Saturday, October 04, 2014


Bodh Gaya and Vipassana- Part 1- Why this?

Often in life we feel lost. Surprisingly just loafing around like that and following our instincts, we end up in the place we exactly needed to arrive at. If I try to recollect why on earth I decided to go for a Vipassana meditation course in Bodh Gaya, it seems hazy. I had heard about it once from my teacher but it really never aroused my curiosity. I, of all people, isn't the typical one who you would expect to go on a spiritual journey seeking the ultimate truth. I remember the puzzled look on my ex-husband's face on our first girl-meets-guy-through bharat matrimony date, when he asked me whether I was religious or spiritual or both and I replied, " I am practical and sane." And how can the chatterbox who was nicknamed "RadioMirchi" by her grad friends or "Kranny" (kid+granny) by the love of her life sign up for a course where she can't communicate with anybody (even through signals) and has to be cut off from the world (no mobile phones, no music, no books, no diary) for 10 days!! Well that's life! Sometimes allowing yourself to get lost is the precursor to finding your way. 

It was right after my UPSC prelims that I signed up for it online. I was exhausted- both physically and mentally- concentrating to study in the backdrop of a divorce had been very difficult and would continue to be an ordeal unless I could somehow select my thoughts as I select clothes. And then I came across this masterpiece by Elizabeth Gilbert- Eat Pray Love which speaks about the journey of a woman who is recovering from a divorce and rough relationships to find herself- so she treats herself to food in Rome, meditation in Kolkata and finally ends up falling in love once again in Bali. Now seeing that I was already overweight with the ghar-ka-khana and the fear lurking in my head about my inability to sustain a relationship, I thought I could try meditating for a change. And that's the thing about people who are still miserable about things that happened in the past. Since they constantly seek answers to why such things happened to them without knowing where to seek them, they end up being disappointed with themselves. And to overcome this disappointment, they set even more difficult targets to achieve. Vipassana is probably one of the toughest meditation courses to go through since it compels you to look within to achieve that balance and Gaya is the place one could avoid traveling alone, especially for women- which is why I think , on 29th August, I submitted my form for a 10 day Vipassana course at Bodh Gaya.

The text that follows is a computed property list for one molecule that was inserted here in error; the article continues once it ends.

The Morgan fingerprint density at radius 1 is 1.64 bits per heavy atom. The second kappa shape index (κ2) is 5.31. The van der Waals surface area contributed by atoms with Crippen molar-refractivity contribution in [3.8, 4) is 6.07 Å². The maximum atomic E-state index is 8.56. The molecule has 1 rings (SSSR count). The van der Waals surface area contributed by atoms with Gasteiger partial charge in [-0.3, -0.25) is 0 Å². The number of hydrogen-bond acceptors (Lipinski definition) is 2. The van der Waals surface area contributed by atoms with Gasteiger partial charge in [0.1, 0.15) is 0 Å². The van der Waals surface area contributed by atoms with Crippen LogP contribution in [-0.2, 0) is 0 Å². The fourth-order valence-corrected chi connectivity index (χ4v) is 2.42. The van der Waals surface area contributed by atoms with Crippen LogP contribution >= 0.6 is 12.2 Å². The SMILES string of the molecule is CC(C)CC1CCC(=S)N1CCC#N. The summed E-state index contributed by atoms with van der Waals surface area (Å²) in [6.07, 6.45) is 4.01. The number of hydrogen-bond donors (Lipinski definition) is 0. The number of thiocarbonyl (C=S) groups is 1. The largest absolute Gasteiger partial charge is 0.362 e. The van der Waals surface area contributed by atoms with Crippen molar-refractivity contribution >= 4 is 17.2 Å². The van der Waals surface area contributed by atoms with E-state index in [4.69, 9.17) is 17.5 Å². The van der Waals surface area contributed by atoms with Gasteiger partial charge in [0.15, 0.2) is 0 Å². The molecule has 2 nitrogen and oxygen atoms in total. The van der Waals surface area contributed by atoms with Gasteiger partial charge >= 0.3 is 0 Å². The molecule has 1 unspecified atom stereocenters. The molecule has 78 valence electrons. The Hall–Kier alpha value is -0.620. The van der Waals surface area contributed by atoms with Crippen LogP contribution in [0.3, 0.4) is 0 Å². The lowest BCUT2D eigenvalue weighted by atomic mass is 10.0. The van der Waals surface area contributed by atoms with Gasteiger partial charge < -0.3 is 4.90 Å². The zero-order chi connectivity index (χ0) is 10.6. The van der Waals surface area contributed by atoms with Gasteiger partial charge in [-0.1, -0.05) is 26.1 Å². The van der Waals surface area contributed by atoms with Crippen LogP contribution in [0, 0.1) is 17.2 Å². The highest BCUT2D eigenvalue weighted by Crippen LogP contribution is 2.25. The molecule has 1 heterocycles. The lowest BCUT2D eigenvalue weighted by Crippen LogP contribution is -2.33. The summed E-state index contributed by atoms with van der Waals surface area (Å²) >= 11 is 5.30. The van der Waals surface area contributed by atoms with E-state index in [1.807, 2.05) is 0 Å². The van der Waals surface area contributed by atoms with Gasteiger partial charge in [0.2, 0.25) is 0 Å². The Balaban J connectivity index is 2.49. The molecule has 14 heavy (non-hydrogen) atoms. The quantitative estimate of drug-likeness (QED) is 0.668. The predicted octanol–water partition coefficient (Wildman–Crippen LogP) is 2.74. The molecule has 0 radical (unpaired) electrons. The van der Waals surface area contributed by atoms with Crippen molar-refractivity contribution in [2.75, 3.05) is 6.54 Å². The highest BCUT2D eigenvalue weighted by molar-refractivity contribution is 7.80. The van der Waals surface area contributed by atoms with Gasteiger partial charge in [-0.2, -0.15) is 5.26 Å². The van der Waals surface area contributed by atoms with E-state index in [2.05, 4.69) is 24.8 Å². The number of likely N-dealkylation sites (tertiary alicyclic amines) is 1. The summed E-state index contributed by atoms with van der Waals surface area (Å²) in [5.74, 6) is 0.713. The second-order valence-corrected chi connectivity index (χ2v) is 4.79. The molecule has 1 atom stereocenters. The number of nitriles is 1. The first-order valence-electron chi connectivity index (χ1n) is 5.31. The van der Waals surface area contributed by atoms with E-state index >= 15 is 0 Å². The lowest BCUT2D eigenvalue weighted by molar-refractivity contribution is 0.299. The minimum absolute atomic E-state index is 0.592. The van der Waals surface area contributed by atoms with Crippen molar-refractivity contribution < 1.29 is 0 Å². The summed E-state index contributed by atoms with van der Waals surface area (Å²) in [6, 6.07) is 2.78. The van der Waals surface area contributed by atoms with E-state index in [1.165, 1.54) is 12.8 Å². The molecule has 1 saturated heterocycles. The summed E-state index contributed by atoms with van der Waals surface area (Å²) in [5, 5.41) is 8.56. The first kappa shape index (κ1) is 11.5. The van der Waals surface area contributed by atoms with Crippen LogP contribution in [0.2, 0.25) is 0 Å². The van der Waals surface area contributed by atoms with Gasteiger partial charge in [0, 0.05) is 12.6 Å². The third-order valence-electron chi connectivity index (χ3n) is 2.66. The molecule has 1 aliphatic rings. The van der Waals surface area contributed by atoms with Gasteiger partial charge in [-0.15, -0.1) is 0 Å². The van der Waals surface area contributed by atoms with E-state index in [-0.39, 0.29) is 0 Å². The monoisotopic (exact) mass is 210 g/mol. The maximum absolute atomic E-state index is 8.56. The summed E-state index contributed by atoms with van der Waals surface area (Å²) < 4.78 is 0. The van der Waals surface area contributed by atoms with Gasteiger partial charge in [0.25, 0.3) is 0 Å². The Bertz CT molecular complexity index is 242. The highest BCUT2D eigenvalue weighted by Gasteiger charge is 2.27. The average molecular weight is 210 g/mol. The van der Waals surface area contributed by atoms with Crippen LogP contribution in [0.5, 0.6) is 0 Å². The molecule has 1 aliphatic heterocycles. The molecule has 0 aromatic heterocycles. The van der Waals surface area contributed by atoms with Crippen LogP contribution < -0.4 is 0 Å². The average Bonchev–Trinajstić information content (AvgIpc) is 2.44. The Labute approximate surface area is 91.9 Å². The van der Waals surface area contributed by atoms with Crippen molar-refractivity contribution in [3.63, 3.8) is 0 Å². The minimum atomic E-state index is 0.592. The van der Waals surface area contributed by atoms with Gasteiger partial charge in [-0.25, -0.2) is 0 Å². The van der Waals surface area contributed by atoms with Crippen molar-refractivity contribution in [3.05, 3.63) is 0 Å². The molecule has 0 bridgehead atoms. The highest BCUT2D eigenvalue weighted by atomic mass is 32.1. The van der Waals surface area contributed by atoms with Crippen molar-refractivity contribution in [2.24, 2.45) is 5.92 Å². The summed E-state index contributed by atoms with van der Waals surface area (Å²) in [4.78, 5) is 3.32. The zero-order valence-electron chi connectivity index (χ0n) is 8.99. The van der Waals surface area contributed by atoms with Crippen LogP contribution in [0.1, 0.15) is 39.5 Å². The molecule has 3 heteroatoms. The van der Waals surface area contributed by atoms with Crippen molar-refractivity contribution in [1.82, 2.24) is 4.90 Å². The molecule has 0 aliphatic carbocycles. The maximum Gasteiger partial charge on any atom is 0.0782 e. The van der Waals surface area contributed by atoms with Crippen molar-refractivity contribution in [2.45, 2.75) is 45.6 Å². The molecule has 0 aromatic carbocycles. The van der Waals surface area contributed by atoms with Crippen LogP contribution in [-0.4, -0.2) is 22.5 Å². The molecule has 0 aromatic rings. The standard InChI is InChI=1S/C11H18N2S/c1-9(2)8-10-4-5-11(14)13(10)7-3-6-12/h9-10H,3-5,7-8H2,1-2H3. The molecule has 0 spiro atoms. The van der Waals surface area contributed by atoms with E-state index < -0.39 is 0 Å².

Coming up Next- The train journey
Continue reading Bodh Gaya and Vipassana- Part 1- Why this?

Friday, August 01, 2014

Desire for Change

We often debate about the kind of people that have the maximum impact on society- people that can bring in the change that we all want to see. I have somehow always believed that any person who gets agitated about any situation or state- be it as personal as constant tension with his girlfriend or as professional as customer dissatisfaction and dwindling sales of the product he handles , as individual as the deteriorating condition of his grandmother or as societal as the gaping holes in the social net for the elderly- does have the inherent capacity to change things for the better himself.

 I wouldn't wait for that moment when I am capable of doing something out of this world- that is the most effective panacea for eliminating that cause of agitation.  The reason I wouldn't wait is not because I feel that moment won't come- it will eventually- but for that, I can't be a mute spectator today. Every time I execute an idea, its impact is there for me to see. I would know how juvenile it is or whether I am fixated on the wrong path . Some mistakes are an inevitable part of any serious effort to grapple with the reality. In a way, despite mistakes and setbacks, it is perhaps no misfortune that no ready-made, cut and dried, symmetrical formula is available to us - to cure what ails us today. 

Such formula that you wait for are often lifeless, and therefore poor guides to action .But who knows the impact of what you have taken up today- it may be just be as potent as the first squeeze of the olive that gives the best tasting and most valued "extra virgin" olive oil. Could I allow not acting on those ideas and age to probably shell out an ordinary olive oil at the third or fourth squeeze? Could I allow not risking at each small step and perfecting the path to eliminate the cause for my agitation? Someone criticized me for having this attitude- dubbing me as a part of  the "worse kind" bureaucrat class who just take these baby, frivolous or paltry steps for personal satisfaction when in reality, the situation at large doesn't improve a tad bit.  My answer to this is- the probability of the right idea striking the right person at the right place and the right time is low enough to shake people into constant action- that eureka moment will only be realized if we all do what best we can today. 

There will be systemic limitations for sure- but just as Jonathan Livingstone Seagull believed- your gift is not only your limitless thought but also the love for the system you are a part of and that may have always considered you to be an outcast. A classic case of "Rome was not built in a day"- look around you, appreciate any step taken with the right intent- if you find it insignificant, don't belittle it and push them into the same state of inaction that you are in- instead, join them and let their and your ideas pick up steam.
Continue reading Desire for Change